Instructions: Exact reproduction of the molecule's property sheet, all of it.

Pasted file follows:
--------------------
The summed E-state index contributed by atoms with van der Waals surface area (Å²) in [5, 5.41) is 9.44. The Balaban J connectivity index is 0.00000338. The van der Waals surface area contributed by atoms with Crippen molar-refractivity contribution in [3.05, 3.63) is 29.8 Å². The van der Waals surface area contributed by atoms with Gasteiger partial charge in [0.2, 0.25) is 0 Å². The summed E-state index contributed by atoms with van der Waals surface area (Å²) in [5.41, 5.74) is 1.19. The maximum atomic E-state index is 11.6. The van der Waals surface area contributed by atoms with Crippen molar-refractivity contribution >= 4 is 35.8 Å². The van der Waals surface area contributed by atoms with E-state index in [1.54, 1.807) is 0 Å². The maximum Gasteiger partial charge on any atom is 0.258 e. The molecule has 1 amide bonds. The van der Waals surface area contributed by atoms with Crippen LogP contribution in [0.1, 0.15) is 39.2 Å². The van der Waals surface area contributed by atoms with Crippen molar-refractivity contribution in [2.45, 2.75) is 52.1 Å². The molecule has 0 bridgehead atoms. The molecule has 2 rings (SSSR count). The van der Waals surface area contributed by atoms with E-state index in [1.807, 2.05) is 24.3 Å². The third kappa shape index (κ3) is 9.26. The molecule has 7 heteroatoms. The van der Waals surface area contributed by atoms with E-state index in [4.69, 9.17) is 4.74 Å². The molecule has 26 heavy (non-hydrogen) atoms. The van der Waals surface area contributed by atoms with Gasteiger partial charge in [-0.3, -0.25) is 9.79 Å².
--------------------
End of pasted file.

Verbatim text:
The summed E-state index contributed by atoms with van der Waals surface area (Å²) in [5, 5.41) is 9.44. The Balaban J connectivity index is 0.00000338. The van der Waals surface area contributed by atoms with Crippen molar-refractivity contribution in [3.05, 3.63) is 29.8 Å². The van der Waals surface area contributed by atoms with Gasteiger partial charge in [0.2, 0.25) is 0 Å². The summed E-state index contributed by atoms with van der Waals surface area (Å²) in [5.41, 5.74) is 1.19. The maximum atomic E-state index is 11.6. The van der Waals surface area contributed by atoms with Crippen molar-refractivity contribution >= 4 is 35.8 Å². The van der Waals surface area contributed by atoms with E-state index in [1.54, 1.807) is 0 Å². The maximum Gasteiger partial charge on any atom is 0.258 e. The molecule has 1 amide bonds. The van der Waals surface area contributed by atoms with Crippen LogP contribution in [0.1, 0.15) is 39.2 Å². The van der Waals surface area contributed by atoms with Crippen molar-refractivity contribution in [2.45, 2.75) is 52.1 Å². The molecule has 0 bridgehead atoms. The molecule has 2 rings (SSSR count). The van der Waals surface area contributed by atoms with E-state index in [1.807, 2.05) is 24.3 Å². The third kappa shape index (κ3) is 9.26. The molecule has 7 heteroatoms. The van der Waals surface area contributed by atoms with E-state index in [4.69, 9.17) is 4.74 Å². The molecule has 26 heavy (non-hydrogen) atoms. The van der Waals surface area contributed by atoms with Gasteiger partial charge in [-0.3, -0.25) is 9.79 Å².